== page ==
Ill omens for rail’s next five-year plan

Network Rail is under siege. Lateness and budget overruns on high-profile projects are an embarrassment. Brigades of angry passengers at London Bridge and Finsbury Park feature on TV news bulletins. It doesn't look good.

If Network Rail were entirely to blame, it would be game over. But it is not. The programmes and budgets are not set by Network Rail but by a tripartite process involving Network Rail, the ORR and the DfT (and Transport Scotland). The DfT arrives at the table fuelled with its own aims and ambitions, stoked (over the last five years) by ministerial appetite for more capital investment. In the face of relentless demand growth, who could say it was wrong?

And how seductive this all was when Network Rail's private sector credit card was available, its use safely recorded off the Government's balance sheet. But then the ONS reclassified Network Rail in response to the
European System of National Accounts 2010 which came into force in the EU last September.

The secretary of state and the DfT said ahead of the event: "The ONS decision on the classification of Network Rail does not affect the planned improvement and investment in the railways, including Network Rail's £38bn settlement for the planned running of and investment in the railway in the five years from 2014."

But like it or not, with this change comes Treasury control of Network Rail's budget. All its funding now has to be sourced from the Treasury and it cannot continue to draw from the markets, for which Network Rail offered a very safe bet, complete with its near watertight government guarantee.

You might assume that this obligatory change in the source of funding is another Eurostat convention of public sector accounting – but it isn't. The way nationalised industries (sorry, that's what Network Rail has become) are funded is a matter of political choice. And here's the proof, in a short history lesson (I am indebted to ex-SRA colleague Richard Davies for knowing the Hansard references).

In 1956, nationalised industries were the norm. Not just in the transport sector, but the whole of the energy sector too – in fact electricity accounted for half of all nationalised industry capital expenditure at the time.
Herbert Morrison invented the genre, but he preferred to call them "socialised industries" and insisted they would go to the market, not the taxpayer, for their capital requirements.

It was a Conservative government and chancellor – Harold Macmillan – who changed that arrangement in the Finance Act of 1956. As he told the committee debating the matter late into the night on 12 June: "At present the nationalised industries, other than the Coal Board... raise their capital either by temporary borrowing from the banks or by stock issues in the market, with Government guarantee. I propose that for the next two years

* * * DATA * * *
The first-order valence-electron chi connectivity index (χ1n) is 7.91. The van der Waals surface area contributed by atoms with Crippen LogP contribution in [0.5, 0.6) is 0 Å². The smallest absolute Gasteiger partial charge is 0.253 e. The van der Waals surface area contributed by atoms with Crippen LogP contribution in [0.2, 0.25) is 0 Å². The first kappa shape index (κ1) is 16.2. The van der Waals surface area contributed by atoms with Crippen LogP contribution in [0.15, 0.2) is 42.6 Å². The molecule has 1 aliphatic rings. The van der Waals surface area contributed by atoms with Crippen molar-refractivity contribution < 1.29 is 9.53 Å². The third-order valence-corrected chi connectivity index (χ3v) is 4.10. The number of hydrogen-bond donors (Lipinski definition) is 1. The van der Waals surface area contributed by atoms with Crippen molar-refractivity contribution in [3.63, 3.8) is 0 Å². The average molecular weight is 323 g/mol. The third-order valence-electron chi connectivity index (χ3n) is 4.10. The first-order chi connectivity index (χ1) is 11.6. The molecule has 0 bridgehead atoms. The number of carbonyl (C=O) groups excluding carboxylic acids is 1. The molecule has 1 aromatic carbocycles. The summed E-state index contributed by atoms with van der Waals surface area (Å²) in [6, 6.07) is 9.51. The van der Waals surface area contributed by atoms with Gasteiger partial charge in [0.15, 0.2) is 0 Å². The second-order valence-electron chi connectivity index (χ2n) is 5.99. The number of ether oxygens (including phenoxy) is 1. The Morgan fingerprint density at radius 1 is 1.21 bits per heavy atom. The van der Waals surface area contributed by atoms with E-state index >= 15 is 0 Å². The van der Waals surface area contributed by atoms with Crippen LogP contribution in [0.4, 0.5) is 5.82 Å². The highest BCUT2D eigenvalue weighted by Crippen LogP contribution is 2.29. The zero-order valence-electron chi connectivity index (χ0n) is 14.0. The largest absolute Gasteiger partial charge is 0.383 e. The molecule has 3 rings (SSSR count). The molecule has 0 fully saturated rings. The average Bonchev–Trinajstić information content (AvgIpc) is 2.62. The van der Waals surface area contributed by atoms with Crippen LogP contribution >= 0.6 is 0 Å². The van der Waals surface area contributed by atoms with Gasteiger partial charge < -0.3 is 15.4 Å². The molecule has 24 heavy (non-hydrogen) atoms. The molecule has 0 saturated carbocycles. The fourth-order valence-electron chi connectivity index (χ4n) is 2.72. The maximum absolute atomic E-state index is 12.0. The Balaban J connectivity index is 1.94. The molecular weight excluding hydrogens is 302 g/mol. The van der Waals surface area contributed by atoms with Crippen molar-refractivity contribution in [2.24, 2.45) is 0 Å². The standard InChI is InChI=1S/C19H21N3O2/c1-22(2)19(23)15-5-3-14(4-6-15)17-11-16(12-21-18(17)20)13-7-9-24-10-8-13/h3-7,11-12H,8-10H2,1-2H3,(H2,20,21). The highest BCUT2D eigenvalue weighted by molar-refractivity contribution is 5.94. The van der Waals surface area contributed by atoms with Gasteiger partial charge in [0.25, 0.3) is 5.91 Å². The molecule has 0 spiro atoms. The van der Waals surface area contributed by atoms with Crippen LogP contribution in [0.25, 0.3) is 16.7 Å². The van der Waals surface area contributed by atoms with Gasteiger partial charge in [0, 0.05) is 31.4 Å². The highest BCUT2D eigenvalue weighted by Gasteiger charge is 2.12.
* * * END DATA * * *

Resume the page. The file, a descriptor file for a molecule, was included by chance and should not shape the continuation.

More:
– and that limitation, I am glad to see, has the approval of my honourable friends – the nationalised industries shall cease to borrow on the stock market and have their capital requirements met by finances from the Exchequer."

The committee evidently attracted the rising political Whether Network Rail is allowed to raise funding on the capital markets or whether it must draw on Treasury funds is a political decision stars of the day. Future Prime Minister Harold Wilson had said: "Probably the chancellor's motive... [in] doing this [is] because it is impossible for him to manage the capital market, to 'rig the market' in the best sense of the word... The Treasury has to do it every day of its life, and is probably doing it now. To do this, the chancellor cannot allow these large items of capital expenditure to be carried out in what he would regard as an unplanned way from the point of view of raising the capital."

Backbench Conservative MPs, and Liberal Party leader Jo Grimond, were unhappy with the change; but Labour could at least see the merits of better planning and "rigging the markets" – a phrase which the Chancellor of the Exchequer was happy to adopt. But far from lasting only for two years, Macmillan's measure is still in force. Later, in the 1980s and 1990s, Labour would propose allowing British Rail to borrow from the markets again.

History lesson over. Here's the point. Whether Network Rail is allowed to raise funding on the capital markets (which it did for 12 years) or whether it must draw on Treasury (taxpayer) funds is a political decision. Since the ONS determination means that public sector net debt has risen by 2% of GDP, the fiscal benefit of getting it back into the private sector is obvious.

But to do so will mean – among other things – overturning a temporary measure from 59 years ago that became permanent. My guess is that, in time, someone will find a way. But meanwhile, the omens are not good for Control Period 6 (2019-2024), for which the budget will be set through this year's spending review.

Reference: Transport Times, September 2015 Issue

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